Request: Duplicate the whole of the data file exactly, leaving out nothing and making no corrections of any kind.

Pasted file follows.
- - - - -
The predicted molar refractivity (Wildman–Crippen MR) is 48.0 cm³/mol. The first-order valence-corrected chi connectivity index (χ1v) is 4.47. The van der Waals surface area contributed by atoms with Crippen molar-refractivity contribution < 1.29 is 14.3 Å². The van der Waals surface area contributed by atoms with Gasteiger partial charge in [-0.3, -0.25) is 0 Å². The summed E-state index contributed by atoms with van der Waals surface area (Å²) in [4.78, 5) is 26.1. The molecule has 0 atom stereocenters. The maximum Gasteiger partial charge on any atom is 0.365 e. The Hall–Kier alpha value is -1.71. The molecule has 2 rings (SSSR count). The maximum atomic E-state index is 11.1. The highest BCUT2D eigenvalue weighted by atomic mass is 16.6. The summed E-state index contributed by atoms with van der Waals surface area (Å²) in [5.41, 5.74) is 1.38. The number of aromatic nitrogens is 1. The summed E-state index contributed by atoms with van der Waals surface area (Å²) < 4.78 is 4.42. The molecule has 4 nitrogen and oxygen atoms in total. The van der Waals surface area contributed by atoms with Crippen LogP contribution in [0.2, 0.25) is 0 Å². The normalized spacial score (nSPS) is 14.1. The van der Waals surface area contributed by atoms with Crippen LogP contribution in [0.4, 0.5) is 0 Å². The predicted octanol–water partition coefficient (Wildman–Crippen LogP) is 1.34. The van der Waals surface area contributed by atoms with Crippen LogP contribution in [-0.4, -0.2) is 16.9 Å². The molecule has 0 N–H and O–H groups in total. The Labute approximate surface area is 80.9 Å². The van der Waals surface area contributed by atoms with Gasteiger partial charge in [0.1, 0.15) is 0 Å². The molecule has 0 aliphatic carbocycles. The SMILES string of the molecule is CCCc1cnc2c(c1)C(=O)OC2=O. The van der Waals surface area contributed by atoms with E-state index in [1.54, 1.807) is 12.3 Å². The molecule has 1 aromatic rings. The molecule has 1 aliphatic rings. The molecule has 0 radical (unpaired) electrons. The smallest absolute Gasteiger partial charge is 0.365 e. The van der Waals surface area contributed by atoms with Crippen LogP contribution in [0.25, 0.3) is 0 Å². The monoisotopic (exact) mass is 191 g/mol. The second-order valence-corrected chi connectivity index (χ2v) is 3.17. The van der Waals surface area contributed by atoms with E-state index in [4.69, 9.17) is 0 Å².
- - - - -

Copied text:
The predicted molar refractivity (Wildman–Crippen MR) is 48.0 cm³/mol. The first-order valence-corrected chi connectivity index (χ1v) is 4.47. The van der Waals surface area contributed by atoms with Crippen molar-refractivity contribution < 1.29 is 14.3 Å². The van der Waals surface area contributed by atoms with Gasteiger partial charge in [-0.3, -0.25) is 0 Å². The summed E-state index contributed by atoms with van der Waals surface area (Å²) in [4.78, 5) is 26.1. The molecule has 0 atom stereocenters. The maximum Gasteiger partial charge on any atom is 0.365 e. The Hall–Kier alpha value is -1.71. The molecule has 2 rings (SSSR count). The maximum atomic E-state index is 11.1. The highest BCUT2D eigenvalue weighted by atomic mass is 16.6. The summed E-state index contributed by atoms with van der Waals surface area (Å²) in [5.41, 5.74) is 1.38. The number of aromatic nitrogens is 1. The summed E-state index contributed by atoms with van der Waals surface area (Å²) < 4.78 is 4.42. The molecule has 4 nitrogen and oxygen atoms in total. The van der Waals surface area contributed by atoms with Crippen LogP contribution in [0.2, 0.25) is 0 Å². The normalized spacial score (nSPS) is 14.1. The van der Waals surface area contributed by atoms with Crippen LogP contribution in [0.4, 0.5) is 0 Å². The predicted octanol–water partition coefficient (Wildman–Crippen LogP) is 1.34. The van der Waals surface area contributed by atoms with Crippen LogP contribution in [-0.4, -0.2) is 16.9 Å². The molecule has 0 N–H and O–H groups in total. The Labute approximate surface area is 80.9 Å². The van der Waals surface area contributed by atoms with Gasteiger partial charge in [0.1, 0.15) is 0 Å². The molecule has 0 aliphatic carbocycles. The SMILES string of the molecule is CCCc1cnc2c(c1)C(=O)OC2=O. The van der Waals surface area contributed by atoms with E-state index in [1.54, 1.807) is 12.3 Å². The molecule has 1 aromatic rings. The molecule has 1 aliphatic rings. The molecule has 0 radical (unpaired) electrons. The smallest absolute Gasteiger partial charge is 0.365 e. The van der Waals surface area contributed by atoms with Crippen LogP contribution in [0.25, 0.3) is 0 Å². The monoisotopic (exact) mass is 191 g/mol. The second-order valence-corrected chi connectivity index (χ2v) is 3.17. The van der Waals surface area contributed by atoms with E-state index in [4.69, 9.17) is 0 Å².